A job search can be long and difficult… and lonely. After a while, frustration sets in. At first, nothing but your dream job would be acceptable.
Now, maybe you’ve considered settling for something outside your ideal career path, joining the growing ranks of the “under-employed”. In the most frustrating situations, perhaps you’re included in the million-plus 18 to 24-year olds who have completely stopped their search for a full-time job. Maybe you’ll go back to school, or move back in with your parents.
Clearly, it’s time to take your job search to the next level… by enlisting assistance from three sources of instant credibility:
- The Champion
- The Mentor
- The Coach
These three advocates, each with very different roles, can serve as a “living reference” for you. Most important, they serve as a vocal sponsor to influencers, recruiters and hiring managers, greatly increasing your ability to secure a job.
1. The Champion
Role: Your Champion is an industry expert who knows you well, adamantly and vocally supports your career choice, and who is confident in your ability to perform well in the industry they represent. By definition, they will not endorse you if they have any reservations. After all, their reputation is at stake.
Key Traits: Specific expertise within the industry you’re pursuing; credibility; longevity; influence
Where to Engage: Industry-specific associations; internships; social networking; your local Chamber of Commerce
2. The Mentor
Role: The Mentor has first-hand knowledge of your personal growth and career path, and has been influential in your development. The Mentor plays a critical role in your job search as they speak expertly to several critical points including your work ethic, willingness to listen and learn, and overall strengths.
Key Traits: Passion; excellent communicator and teacher; patience
Where to Engage: Social media, professors and department heads; volunteer and civic organizations; mentor-driven internships; student leadership activities
3. The Coach
Role: Ranging from the career services team at school to a professional career counselor, the Coach may be someone very new in your life – and perhaps should be. Your Coach, which usually charges a competitive fee for their services, fills a much-needed void in an ultra-competitive job market: objective (and sometimes blunt) advice designed to get you to that next level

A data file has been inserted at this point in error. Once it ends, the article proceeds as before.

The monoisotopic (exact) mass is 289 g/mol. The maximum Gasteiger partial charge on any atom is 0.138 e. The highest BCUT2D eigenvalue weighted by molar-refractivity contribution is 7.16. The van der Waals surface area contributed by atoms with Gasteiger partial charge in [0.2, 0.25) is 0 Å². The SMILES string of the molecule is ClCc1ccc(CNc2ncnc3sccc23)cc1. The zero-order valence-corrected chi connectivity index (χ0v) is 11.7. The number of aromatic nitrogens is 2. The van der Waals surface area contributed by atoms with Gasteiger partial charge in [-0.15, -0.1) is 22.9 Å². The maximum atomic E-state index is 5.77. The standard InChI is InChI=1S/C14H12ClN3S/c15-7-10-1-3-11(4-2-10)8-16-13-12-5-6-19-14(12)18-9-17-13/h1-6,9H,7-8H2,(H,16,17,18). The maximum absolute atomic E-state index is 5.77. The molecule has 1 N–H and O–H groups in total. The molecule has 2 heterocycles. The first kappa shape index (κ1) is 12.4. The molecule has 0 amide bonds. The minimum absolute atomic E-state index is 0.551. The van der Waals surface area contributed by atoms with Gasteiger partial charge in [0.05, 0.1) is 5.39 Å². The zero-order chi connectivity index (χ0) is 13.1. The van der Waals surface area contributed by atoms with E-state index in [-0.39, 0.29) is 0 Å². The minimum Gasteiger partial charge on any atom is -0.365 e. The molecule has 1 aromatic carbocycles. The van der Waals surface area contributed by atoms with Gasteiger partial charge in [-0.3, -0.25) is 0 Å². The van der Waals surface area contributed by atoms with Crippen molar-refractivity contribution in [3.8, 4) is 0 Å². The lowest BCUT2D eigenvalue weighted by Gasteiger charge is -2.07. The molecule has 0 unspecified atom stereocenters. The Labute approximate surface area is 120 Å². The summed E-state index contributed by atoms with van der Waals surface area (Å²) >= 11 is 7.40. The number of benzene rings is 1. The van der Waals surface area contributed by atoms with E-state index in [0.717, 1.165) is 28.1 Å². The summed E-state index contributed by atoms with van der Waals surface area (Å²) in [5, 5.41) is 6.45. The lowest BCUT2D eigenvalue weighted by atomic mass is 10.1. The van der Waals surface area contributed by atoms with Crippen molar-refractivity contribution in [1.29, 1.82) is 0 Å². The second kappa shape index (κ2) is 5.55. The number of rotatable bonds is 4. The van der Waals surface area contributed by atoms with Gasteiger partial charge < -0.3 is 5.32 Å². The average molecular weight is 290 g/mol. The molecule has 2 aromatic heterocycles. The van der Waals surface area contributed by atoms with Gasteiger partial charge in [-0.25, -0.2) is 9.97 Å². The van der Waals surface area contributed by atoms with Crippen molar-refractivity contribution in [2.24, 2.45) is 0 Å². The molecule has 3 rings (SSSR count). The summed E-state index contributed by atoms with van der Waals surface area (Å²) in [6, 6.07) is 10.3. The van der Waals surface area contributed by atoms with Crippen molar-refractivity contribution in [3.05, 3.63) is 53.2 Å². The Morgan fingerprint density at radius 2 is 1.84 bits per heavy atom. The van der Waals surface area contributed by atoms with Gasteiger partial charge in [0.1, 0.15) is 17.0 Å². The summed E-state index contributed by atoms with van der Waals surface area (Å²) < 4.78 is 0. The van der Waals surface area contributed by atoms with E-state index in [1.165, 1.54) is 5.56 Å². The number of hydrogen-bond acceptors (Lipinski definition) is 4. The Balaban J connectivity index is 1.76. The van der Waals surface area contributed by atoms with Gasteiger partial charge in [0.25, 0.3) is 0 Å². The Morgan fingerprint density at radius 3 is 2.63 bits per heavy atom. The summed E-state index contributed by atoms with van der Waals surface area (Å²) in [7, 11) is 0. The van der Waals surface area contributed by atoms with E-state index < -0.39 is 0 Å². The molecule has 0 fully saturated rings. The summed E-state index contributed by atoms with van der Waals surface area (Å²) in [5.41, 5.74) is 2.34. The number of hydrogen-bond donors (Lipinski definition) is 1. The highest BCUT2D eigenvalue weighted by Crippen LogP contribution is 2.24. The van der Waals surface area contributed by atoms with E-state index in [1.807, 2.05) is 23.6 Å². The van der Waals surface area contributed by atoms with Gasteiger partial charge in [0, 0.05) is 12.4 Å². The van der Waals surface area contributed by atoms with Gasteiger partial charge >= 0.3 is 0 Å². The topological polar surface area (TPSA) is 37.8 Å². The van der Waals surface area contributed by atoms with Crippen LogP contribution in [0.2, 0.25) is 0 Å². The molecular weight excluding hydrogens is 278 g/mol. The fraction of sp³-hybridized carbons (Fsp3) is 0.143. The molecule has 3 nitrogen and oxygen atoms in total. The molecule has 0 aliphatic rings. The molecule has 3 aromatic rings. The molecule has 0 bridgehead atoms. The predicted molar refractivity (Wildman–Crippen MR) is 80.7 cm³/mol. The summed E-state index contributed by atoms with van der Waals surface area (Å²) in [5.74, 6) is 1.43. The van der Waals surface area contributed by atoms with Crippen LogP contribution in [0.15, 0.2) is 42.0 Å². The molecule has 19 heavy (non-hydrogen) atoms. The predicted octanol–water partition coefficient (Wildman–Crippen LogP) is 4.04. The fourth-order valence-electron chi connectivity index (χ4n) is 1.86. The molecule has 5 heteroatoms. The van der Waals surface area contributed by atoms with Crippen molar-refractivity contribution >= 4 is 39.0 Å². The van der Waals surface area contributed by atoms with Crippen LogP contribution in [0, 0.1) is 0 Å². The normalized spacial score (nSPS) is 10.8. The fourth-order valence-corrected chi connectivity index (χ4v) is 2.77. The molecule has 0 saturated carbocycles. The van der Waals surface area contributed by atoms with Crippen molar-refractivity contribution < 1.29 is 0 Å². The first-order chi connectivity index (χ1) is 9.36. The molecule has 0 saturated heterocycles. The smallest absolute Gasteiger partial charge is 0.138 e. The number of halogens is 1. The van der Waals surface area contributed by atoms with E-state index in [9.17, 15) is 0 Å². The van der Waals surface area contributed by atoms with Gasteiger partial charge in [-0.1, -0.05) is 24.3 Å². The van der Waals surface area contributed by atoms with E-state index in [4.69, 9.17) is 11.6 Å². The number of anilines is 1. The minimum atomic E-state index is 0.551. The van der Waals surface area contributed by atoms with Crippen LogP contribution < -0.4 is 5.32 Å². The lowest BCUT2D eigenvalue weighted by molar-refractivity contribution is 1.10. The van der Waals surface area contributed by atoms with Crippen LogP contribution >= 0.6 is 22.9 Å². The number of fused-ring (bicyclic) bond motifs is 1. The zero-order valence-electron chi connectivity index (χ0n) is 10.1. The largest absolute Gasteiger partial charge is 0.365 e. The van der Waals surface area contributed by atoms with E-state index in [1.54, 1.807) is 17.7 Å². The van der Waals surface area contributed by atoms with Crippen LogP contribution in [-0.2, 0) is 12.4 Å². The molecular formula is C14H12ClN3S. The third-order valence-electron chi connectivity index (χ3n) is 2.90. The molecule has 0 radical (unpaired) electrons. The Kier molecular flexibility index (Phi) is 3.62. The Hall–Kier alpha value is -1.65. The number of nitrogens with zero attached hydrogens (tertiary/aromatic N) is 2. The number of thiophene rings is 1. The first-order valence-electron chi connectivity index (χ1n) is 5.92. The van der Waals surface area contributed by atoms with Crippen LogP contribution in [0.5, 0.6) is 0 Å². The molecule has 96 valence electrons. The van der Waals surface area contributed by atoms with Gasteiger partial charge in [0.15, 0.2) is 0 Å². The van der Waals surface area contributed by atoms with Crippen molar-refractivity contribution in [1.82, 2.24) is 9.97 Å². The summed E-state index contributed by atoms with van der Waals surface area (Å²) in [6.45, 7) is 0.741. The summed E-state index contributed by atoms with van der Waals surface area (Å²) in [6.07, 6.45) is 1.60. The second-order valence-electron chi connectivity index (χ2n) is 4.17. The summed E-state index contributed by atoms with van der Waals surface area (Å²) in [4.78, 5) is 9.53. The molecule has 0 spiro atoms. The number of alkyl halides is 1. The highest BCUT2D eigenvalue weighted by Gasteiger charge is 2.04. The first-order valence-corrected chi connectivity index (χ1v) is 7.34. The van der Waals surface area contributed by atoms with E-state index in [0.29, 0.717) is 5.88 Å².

Key Traits: Job market expertise; vast personal and professional network; success stories within your industry or geography; objectivity
Where to Engage: Google; Twitter chats; social networking; personal referrals
For those still in school, engaging the Champion, Mentor and Coach is much easier than it may be for non-students, those who have graduated or are in career transition. However, even if you fall into one of these post-college categories… it’s never too late to secure and nurture these vitally important relationships:
- Immediately strengthen your online influence through social networking, especially on LinkedIn and Twitter
- Rather than get that job waiting tables or at McDonald’s, seek a paid internship within your career path
- Volunteer at change-oriented non-profits or civic organizations
- Attend trade association and Chamber of Commerce meetings – and be assertive with your message: “I am coachable, I have a strong work ethic, and I am looking for work.”
- Reconnect with those who may fill these roles: former supervisors, educators and colleagues who have gone on to success
Are any of these suggestions a “quick fix” for getting you a job? Obviously, no.
Get started today, however, and your enthusiasm will become clear to all those around you – including your potential Champion, Mentor and Coach. And with these three advocates at your side, your job search will improve dramatically.
For this post, thank you to our friends at YouTern.
CEO and Founder of YouTern, Mark Babbitt is a serial mentor who has been quoted in the Wall Street Journal, Mashable, Forbes and Under30CEO.com regarding job search, career development, internships and higher education’s role in preparing emerging talent for the workforce. A keynote speaker and blogger, Mark’s contributions include Huffington Post, Switch and Shift, The Daily Muse and Under30CEO.